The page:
It does take a bit of digging around to establish exactly what DB_TIME is. The 10.2 documentation is a bit vague to say the least. However the 11.2 docs are a bit more specific.
In short, it’s probably easiest to think of the ESTD_DB_TIME_FACTOR as the amount of time required to process an operation which takes 1 second in the current configuration.

Let’s have a look at what it’s telling us at the moment :

SELECT sga_size, sga_size_factor, estd_db_time_factor
FROM v$sga_target_advice
ORDER BY sga_size ASC;

The results are :

SGA_SIZE SGA_SIZE_FACTOR ESTD_DB_TIME_FACTOR
292 0.5 2.2588
438 0.75 1.4914
584 1 1
730 1.25 0.4863
876 1.5 0.4265
1022 1.75 0.4255
1168 2 0.4255

From this, we can see that increasing the SGA size to 730MB will reduce the DB_TIME by over half. Increases above this mark will have a lesser impact to the point where Oracle predicts that there will be no difference in terms of performance, between having an SGA size of 1022MB and 1168 MB.

In summary, Oracle’s advice is to increase to 730MB at least, and 1022MB if you have the memory available to do it.

By contrast, I can guess Steve’s advice…

Just press the Loud pedal!

Given that Oracle is saying that increasing to 1168MB will have the same effect as increasing to 1022MB, and that I have the physical memory available to do the former, I’ll go with the Steve’s approach.

If you’re using an SPFILE in your database all you need to do to make the change is :

ALTER SYSTEM SET sga_target=1168M SCOPE=BOTH;

If you are just using an init.ora, then you need to change the sga_target setting there and re-start the database for the change to take effect.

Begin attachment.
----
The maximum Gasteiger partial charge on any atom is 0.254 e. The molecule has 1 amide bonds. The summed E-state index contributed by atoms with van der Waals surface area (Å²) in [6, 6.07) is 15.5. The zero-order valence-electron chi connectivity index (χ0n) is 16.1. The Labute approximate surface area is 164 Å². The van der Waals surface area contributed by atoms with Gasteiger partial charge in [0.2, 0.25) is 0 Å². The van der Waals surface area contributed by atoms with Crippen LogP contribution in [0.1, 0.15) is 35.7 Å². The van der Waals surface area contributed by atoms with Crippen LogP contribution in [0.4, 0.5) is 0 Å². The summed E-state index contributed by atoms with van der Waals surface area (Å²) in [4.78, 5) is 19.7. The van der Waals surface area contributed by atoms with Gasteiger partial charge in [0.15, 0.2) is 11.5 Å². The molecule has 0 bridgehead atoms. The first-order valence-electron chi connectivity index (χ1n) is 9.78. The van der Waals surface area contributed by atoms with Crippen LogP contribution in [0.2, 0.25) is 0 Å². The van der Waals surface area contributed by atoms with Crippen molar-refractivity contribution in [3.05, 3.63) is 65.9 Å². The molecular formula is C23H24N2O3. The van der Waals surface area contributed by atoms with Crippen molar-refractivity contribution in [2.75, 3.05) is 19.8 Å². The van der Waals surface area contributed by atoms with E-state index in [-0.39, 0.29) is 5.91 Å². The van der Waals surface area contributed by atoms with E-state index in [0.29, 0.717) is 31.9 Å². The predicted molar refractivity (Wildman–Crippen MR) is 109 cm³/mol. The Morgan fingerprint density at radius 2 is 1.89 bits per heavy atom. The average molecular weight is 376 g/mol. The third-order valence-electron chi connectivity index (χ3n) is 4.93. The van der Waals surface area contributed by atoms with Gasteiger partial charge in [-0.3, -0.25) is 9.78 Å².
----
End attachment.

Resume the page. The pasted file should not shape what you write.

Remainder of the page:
You’ll notice at this point that I have not changed the SGA_TARGET_MAX_SIZE parameter.
This is because I want to see the effect of an SGA limited to the size we’ve set. If the SGA_TARGET_MAX_SIZE is set to a value lower than SGA_TARGET then Oracle will ignore it.

Another consideration at this point, especially if you’re running on a Windows server – if at all practical, then it’s probably worth re-booting the server itself, just to minimize the chances of it getting confused and leaking memory everywhere !

To check that the change has taken effect …

SELECT SUM(current_size)/1024/1024
FROM v$sga_dynamic_components;

This should now return the new SGA_TARGET size – in our case, 1168.

A little while later…

Fast forward a week and the database has been running the new configuration. The performance improvement has been noticed by end-users (always a good sign) and the batch runs are running that bit faster.
At this point, it’s probably worth checking what Oracle’s current advice is in terms of SGA size and whether it was in fact worth allocating more memory than it was recommending :

SELECT sga_size, sga_size_factor, estd_db_time_factor
FROM v$sga_target_advice
ORDER BY sga_size ASC;

The results are rather illuminating :

SGA Size Size Factor DB_TIME
292 0.25 9.0873
584 0.5 2.9462
876 0.75 1.0901
1168 1 1
1460 1.25 0.9494
1752 1.5 0.923
2044 1.75 0.6024
2336 2 0.6015

Remember, Oracle originally predicted a DB_TIME factor of 0.4255 for an increase in size to 1168MB. If this had held true, then the DB_TIME factor for an SGA size of 584 MB should now be reported as 2.35 (1/0.4255). In fact, the DB_TIME factor is 2.94.

Additionally, Oracle now claims that increasing the SGA size again will further benefit performance (e.g. a 2044MB SGA will reduce the DB_TIME factor to 0.6)

In light of this I think we can infer that increasing the SGA to the higher value was probably the way to go.

Steve has promised to pay us a flying visit in the next couple of weeks. If he’s driving the Nissan, I’m not sure what other type of visit it could be.